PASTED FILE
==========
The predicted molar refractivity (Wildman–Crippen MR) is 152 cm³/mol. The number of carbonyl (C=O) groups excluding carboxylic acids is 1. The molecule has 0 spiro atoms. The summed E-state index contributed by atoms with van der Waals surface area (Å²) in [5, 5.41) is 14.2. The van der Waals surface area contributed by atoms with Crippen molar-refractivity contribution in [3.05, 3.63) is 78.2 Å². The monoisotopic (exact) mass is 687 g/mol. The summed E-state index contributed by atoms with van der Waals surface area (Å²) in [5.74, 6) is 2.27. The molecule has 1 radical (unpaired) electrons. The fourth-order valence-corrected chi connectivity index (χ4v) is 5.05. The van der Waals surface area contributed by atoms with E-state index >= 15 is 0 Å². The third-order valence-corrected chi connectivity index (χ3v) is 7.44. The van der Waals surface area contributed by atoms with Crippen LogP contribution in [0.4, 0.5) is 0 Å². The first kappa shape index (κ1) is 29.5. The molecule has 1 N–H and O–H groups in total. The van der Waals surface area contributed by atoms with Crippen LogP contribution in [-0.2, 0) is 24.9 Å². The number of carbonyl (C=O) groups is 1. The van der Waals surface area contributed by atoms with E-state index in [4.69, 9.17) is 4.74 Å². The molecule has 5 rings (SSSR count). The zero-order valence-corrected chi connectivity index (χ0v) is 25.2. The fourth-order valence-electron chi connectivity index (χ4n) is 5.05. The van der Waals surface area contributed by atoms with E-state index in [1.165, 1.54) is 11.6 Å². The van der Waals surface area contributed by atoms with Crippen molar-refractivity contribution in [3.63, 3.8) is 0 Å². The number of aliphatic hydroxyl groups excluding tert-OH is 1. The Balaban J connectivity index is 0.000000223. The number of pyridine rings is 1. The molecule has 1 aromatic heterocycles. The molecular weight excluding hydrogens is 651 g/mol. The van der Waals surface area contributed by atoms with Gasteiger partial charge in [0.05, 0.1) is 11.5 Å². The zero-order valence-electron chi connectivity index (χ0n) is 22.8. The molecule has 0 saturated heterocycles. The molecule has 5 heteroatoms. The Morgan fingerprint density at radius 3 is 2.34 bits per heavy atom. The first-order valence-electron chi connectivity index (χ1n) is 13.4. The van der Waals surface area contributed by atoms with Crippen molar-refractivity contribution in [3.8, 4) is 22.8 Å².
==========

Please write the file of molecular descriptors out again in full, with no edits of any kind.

The predicted molar refractivity (Wildman–Crippen MR) is 152 cm³/mol. The number of carbonyl (C=O) groups excluding carboxylic acids is 1. The molecule has 0 spiro atoms. The summed E-state index contributed by atoms with van der Waals surface area (Å²) in [5, 5.41) is 14.2. The van der Waals surface area contributed by atoms with Crippen molar-refractivity contribution in [3.05, 3.63) is 78.2 Å². The monoisotopic (exact) mass is 687 g/mol. The summed E-state index contributed by atoms with van der Waals surface area (Å²) in [5.74, 6) is 2.27. The molecule has 1 radical (unpaired) electrons. The fourth-order valence-corrected chi connectivity index (χ4v) is 5.05. The van der Waals surface area contributed by atoms with E-state index >= 15 is 0 Å². The third-order valence-corrected chi connectivity index (χ3v) is 7.44. The van der Waals surface area contributed by atoms with Crippen LogP contribution in [0.4, 0.5) is 0 Å². The first kappa shape index (κ1) is 29.5. The molecule has 1 N–H and O–H groups in total. The van der Waals surface area contributed by atoms with Crippen LogP contribution in [-0.2, 0) is 24.9 Å². The number of carbonyl (C=O) groups is 1. The van der Waals surface area contributed by atoms with E-state index in [4.69, 9.17) is 4.74 Å². The molecule has 5 rings (SSSR count). The zero-order valence-corrected chi connectivity index (χ0v) is 25.2. The fourth-order valence-electron chi connectivity index (χ4n) is 5.05. The van der Waals surface area contributed by atoms with E-state index in [1.165, 1.54) is 11.6 Å². The van der Waals surface area contributed by atoms with Crippen molar-refractivity contribution in [3.63, 3.8) is 0 Å². The number of aliphatic hydroxyl groups excluding tert-OH is 1. The Balaban J connectivity index is 0.000000223. The number of pyridine rings is 1. The molecule has 1 aromatic heterocycles. The molecular weight excluding hydrogens is 651 g/mol. The van der Waals surface area contributed by atoms with Gasteiger partial charge in [0.05, 0.1) is 11.5 Å². The zero-order valence-electron chi connectivity index (χ0n) is 22.8. The molecule has 0 saturated heterocycles. The molecule has 5 heteroatoms. The Morgan fingerprint density at radius 3 is 2.34 bits per heavy atom. The first-order valence-electron chi connectivity index (χ1n) is 13.4. The van der Waals surface area contributed by atoms with Crippen molar-refractivity contribution in [3.8, 4) is 22.8 Å².